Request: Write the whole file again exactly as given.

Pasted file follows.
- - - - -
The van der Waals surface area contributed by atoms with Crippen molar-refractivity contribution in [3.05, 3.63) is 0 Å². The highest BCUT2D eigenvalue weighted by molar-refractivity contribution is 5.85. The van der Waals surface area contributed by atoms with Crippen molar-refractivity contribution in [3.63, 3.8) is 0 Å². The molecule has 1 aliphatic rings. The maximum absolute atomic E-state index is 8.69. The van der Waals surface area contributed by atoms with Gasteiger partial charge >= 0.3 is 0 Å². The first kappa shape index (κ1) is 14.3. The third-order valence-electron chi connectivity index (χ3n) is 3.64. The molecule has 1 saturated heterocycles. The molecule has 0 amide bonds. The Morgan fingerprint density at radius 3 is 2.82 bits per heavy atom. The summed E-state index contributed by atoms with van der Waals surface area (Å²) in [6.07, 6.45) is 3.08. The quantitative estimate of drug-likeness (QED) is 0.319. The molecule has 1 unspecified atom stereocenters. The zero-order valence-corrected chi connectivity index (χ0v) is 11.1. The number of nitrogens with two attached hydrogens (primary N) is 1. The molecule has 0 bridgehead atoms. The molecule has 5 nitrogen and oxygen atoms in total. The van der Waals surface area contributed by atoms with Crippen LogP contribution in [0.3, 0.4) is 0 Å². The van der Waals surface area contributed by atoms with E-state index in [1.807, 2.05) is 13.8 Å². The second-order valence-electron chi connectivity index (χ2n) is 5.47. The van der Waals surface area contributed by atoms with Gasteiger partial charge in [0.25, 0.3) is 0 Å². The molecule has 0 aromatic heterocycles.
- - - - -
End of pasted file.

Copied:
The van der Waals surface area contributed by atoms with Crippen molar-refractivity contribution in [3.05, 3.63) is 0 Å². The highest BCUT2D eigenvalue weighted by molar-refractivity contribution is 5.85. The van der Waals surface area contributed by atoms with Crippen molar-refractivity contribution in [3.63, 3.8) is 0 Å². The molecule has 1 aliphatic rings. The maximum absolute atomic E-state index is 8.69. The van der Waals surface area contributed by atoms with Gasteiger partial charge >= 0.3 is 0 Å². The first kappa shape index (κ1) is 14.3. The third-order valence-electron chi connectivity index (χ3n) is 3.64. The molecule has 1 saturated heterocycles. The molecule has 0 amide bonds. The Morgan fingerprint density at radius 3 is 2.82 bits per heavy atom. The summed E-state index contributed by atoms with van der Waals surface area (Å²) in [6.07, 6.45) is 3.08. The quantitative estimate of drug-likeness (QED) is 0.319. The molecule has 1 unspecified atom stereocenters. The zero-order valence-corrected chi connectivity index (χ0v) is 11.1. The number of nitrogens with two attached hydrogens (primary N) is 1. The molecule has 0 bridgehead atoms. The molecule has 5 nitrogen and oxygen atoms in total. The van der Waals surface area contributed by atoms with Crippen LogP contribution in [0.3, 0.4) is 0 Å². The van der Waals surface area contributed by atoms with E-state index in [1.807, 2.05) is 13.8 Å². The second-order valence-electron chi connectivity index (χ2n) is 5.47. The van der Waals surface area contributed by atoms with Gasteiger partial charge in [0.25, 0.3) is 0 Å². The molecule has 0 aromatic heterocycles.